Luckily the water never made it over the bank and we woke up to a crisp sunny morning. When we ran into the park owners the next day, they told us that earlier in the season, the river did rise high enough to come over the bank and flood the row we were camped in. They had to move everyone to higher ground. It’s a good thing we kept an eye on the water level all night. This was our first weather “scare” and good practice for other situations along the way – we also now check our weather apps a lot more often!

Pagosa Springs, Colorado - Alert

Forest roads are too much fun. The main reason we tow a Jeep Wrangler is so we can go off roading. There are some great trails around Pagosa Springs, Colorado. Our favorite was East Fork Road which goes deep into the San Juan National Forest. The road is known for being treacherous past the Silver Falls sign and a 4×4 high clearance vehicle is recommended. We found several dispersed camping spots on the drive and wished we had a tent to camp in overnight.

East Fork Road Jeep
San Juan National Forest Historical Marker
East Fork Road camping

Could we live in Paogsa Springs, Colorado? The main reason we stayed the extra nights was to explore the area and see if we can live here one day. It’s not a town we could live in full time, but we could see ourselves living there June through September. Off roading, hiking, fishing and hot springs would keep us entertained during those months, but the limited access to great health care, internet and diverse grocery stores  makes it hard to be able to settle down in the area.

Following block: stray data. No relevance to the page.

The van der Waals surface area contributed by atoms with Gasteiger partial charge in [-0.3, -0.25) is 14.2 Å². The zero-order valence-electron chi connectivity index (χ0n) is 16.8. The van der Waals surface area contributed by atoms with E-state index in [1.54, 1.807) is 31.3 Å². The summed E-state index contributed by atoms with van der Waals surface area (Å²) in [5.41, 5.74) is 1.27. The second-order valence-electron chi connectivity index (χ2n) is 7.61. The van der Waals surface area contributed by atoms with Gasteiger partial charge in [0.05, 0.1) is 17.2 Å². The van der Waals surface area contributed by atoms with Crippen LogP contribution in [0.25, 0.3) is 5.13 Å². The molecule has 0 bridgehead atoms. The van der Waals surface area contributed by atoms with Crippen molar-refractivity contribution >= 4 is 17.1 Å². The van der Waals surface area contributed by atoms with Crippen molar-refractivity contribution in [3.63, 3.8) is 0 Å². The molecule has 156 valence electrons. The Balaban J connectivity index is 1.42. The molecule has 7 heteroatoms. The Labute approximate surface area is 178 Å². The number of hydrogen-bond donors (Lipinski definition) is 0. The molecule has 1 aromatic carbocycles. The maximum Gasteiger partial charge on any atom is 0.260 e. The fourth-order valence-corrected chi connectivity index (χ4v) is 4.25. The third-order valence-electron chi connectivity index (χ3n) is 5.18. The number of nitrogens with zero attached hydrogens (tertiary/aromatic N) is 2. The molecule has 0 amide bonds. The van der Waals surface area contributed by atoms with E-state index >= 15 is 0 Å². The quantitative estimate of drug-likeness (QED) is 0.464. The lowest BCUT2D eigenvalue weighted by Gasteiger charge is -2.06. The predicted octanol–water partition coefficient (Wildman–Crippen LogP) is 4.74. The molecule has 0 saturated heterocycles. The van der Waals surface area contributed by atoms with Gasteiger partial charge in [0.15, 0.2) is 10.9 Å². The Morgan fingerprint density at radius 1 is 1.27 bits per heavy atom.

We really enjoyed the town, seeing the sights and meeting the locals. Everyone we met moved to Pagosa Springs from somewhere else because they fell in love with the town. And let’s not forget about the hot springs, which the town is known for. We even soaked in a local spot right along the San Juan River. When the 100+ degree spring water gets too hot, hop into the river to cool off.

Hot springs next to San Juan river in Pagosa Springs

Thanks for reading! We hope to visit Pagosa Springs again the next time we’re in Colorado.

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2 thoughts on “Pagosa Springs, Colorado – Natural Hot Springs and Beyond”

  1. Hi – I really enjoy reading about your travels. My husband and I are purchasing a class B next week and plan to use it for weekends and vacations for the next couple of years before becoming full time RVers. We live in Colorado and have been doing a lot of research on dispersed camping and it looks like there are a lot of options. I’ve read a couple of times where you have commented that there is not much free camping in Colorado and wonder why you’ve found that to be the case. I am hoping we can spend most of our time in free sites.

    • From what we found in the areas of CO that we went to, there was a limited amount of accessible land to camp on. What I mean by that is, although there might be a lot of BLM/Forest Service land, very few had roads that we would want to drive an RV on.